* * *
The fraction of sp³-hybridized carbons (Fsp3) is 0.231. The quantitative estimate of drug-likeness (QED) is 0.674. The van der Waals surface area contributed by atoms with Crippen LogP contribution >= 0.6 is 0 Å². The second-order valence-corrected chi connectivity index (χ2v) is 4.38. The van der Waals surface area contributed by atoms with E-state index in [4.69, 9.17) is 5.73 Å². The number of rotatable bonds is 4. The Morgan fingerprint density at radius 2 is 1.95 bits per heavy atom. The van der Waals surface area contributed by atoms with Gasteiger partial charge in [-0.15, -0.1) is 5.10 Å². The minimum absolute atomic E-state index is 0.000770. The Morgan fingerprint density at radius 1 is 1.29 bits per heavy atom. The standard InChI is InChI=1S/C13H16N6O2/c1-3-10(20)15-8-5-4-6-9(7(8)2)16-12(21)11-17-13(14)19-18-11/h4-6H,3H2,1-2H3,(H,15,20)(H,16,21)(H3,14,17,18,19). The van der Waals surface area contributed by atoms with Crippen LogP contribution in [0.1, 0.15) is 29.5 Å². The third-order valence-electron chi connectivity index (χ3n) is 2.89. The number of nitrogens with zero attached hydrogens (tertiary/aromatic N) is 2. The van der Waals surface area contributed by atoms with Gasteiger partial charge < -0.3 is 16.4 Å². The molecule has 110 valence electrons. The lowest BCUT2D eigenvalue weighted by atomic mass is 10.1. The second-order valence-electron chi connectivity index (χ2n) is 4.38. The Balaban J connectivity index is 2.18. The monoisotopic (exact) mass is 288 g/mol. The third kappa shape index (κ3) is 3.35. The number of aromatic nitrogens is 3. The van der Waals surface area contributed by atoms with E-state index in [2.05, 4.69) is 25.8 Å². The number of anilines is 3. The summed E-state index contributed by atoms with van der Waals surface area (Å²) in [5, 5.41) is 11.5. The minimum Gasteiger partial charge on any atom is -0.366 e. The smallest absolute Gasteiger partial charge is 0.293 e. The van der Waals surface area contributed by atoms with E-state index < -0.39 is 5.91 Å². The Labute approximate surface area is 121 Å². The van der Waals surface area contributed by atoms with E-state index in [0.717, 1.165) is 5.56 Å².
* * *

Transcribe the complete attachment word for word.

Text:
The fraction of sp³-hybridized carbons (Fsp3) is 0.231. The quantitative estimate of drug-likeness (QED) is 0.674. The van der Waals surface area contributed by atoms with Crippen LogP contribution >= 0.6 is 0 Å². The second-order valence-corrected chi connectivity index (χ2v) is 4.38. The van der Waals surface area contributed by atoms with E-state index in [4.69, 9.17) is 5.73 Å². The number of rotatable bonds is 4. The Morgan fingerprint density at radius 2 is 1.95 bits per heavy atom. The van der Waals surface area contributed by atoms with Gasteiger partial charge in [-0.15, -0.1) is 5.10 Å². The minimum absolute atomic E-state index is 0.000770. The Morgan fingerprint density at radius 1 is 1.29 bits per heavy atom. The standard InChI is InChI=1S/C13H16N6O2/c1-3-10(20)15-8-5-4-6-9(7(8)2)16-12(21)11-17-13(14)19-18-11/h4-6H,3H2,1-2H3,(H,15,20)(H,16,21)(H3,14,17,18,19). The van der Waals surface area contributed by atoms with Crippen LogP contribution in [0.1, 0.15) is 29.5 Å². The third-order valence-electron chi connectivity index (χ3n) is 2.89. The number of nitrogens with zero attached hydrogens (tertiary/aromatic N) is 2. The van der Waals surface area contributed by atoms with Gasteiger partial charge < -0.3 is 16.4 Å². The molecule has 110 valence electrons. The lowest BCUT2D eigenvalue weighted by atomic mass is 10.1. The second-order valence-electron chi connectivity index (χ2n) is 4.38. The Balaban J connectivity index is 2.18. The monoisotopic (exact) mass is 288 g/mol. The third kappa shape index (κ3) is 3.35. The number of aromatic nitrogens is 3. The van der Waals surface area contributed by atoms with E-state index in [2.05, 4.69) is 25.8 Å². The number of anilines is 3. The summed E-state index contributed by atoms with van der Waals surface area (Å²) in [5, 5.41) is 11.5. The minimum Gasteiger partial charge on any atom is -0.366 e. The smallest absolute Gasteiger partial charge is 0.293 e. The van der Waals surface area contributed by atoms with E-state index < -0.39 is 5.91 Å². The Labute approximate surface area is 121 Å². The van der Waals surface area contributed by atoms with E-state index in [0.717, 1.165) is 5.56 Å².